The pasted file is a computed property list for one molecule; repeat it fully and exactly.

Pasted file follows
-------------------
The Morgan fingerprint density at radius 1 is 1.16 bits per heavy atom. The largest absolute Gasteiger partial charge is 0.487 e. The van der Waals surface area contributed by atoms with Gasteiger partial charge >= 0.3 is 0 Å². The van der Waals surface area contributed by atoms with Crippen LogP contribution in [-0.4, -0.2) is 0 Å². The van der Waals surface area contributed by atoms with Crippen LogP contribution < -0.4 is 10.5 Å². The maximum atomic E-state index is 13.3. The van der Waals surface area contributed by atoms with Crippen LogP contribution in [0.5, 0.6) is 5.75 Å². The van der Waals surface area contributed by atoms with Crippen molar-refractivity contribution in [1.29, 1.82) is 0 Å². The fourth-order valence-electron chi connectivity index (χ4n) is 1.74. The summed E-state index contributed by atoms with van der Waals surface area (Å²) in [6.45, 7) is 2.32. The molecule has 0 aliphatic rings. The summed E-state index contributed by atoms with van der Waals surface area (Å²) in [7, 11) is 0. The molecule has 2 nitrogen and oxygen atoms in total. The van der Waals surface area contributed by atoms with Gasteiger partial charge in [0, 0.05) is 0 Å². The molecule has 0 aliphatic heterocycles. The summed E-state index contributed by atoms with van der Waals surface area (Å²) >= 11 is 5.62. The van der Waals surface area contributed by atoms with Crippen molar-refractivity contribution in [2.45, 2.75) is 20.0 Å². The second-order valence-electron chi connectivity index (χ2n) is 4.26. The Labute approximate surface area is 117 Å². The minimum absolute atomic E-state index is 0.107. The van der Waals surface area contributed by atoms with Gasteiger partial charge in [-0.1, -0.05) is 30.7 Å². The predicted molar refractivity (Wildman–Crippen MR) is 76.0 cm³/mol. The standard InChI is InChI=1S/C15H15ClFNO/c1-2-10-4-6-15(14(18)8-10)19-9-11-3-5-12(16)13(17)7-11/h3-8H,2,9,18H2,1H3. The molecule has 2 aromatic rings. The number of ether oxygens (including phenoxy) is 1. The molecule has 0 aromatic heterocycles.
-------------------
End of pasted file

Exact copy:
The Morgan fingerprint density at radius 1 is 1.16 bits per heavy atom. The largest absolute Gasteiger partial charge is 0.487 e. The van der Waals surface area contributed by atoms with Gasteiger partial charge >= 0.3 is 0 Å². The van der Waals surface area contributed by atoms with Crippen LogP contribution in [-0.4, -0.2) is 0 Å². The van der Waals surface area contributed by atoms with Crippen LogP contribution < -0.4 is 10.5 Å². The maximum atomic E-state index is 13.3. The van der Waals surface area contributed by atoms with Crippen LogP contribution in [0.5, 0.6) is 5.75 Å². The van der Waals surface area contributed by atoms with Crippen molar-refractivity contribution in [1.29, 1.82) is 0 Å². The fourth-order valence-electron chi connectivity index (χ4n) is 1.74. The summed E-state index contributed by atoms with van der Waals surface area (Å²) in [6.45, 7) is 2.32. The molecule has 0 aliphatic rings. The summed E-state index contributed by atoms with van der Waals surface area (Å²) in [7, 11) is 0. The molecule has 2 nitrogen and oxygen atoms in total. The van der Waals surface area contributed by atoms with Gasteiger partial charge in [0, 0.05) is 0 Å². The molecule has 0 aliphatic heterocycles. The summed E-state index contributed by atoms with van der Waals surface area (Å²) >= 11 is 5.62. The van der Waals surface area contributed by atoms with Crippen molar-refractivity contribution in [2.45, 2.75) is 20.0 Å². The second-order valence-electron chi connectivity index (χ2n) is 4.26. The Labute approximate surface area is 117 Å². The minimum absolute atomic E-state index is 0.107. The van der Waals surface area contributed by atoms with Gasteiger partial charge in [-0.1, -0.05) is 30.7 Å². The predicted molar refractivity (Wildman–Crippen MR) is 76.0 cm³/mol. The standard InChI is InChI=1S/C15H15ClFNO/c1-2-10-4-6-15(14(18)8-10)19-9-11-3-5-12(16)13(17)7-11/h3-8H,2,9,18H2,1H3. The molecule has 2 aromatic rings. The number of ether oxygens (including phenoxy) is 1. The molecule has 0 aromatic heterocycles.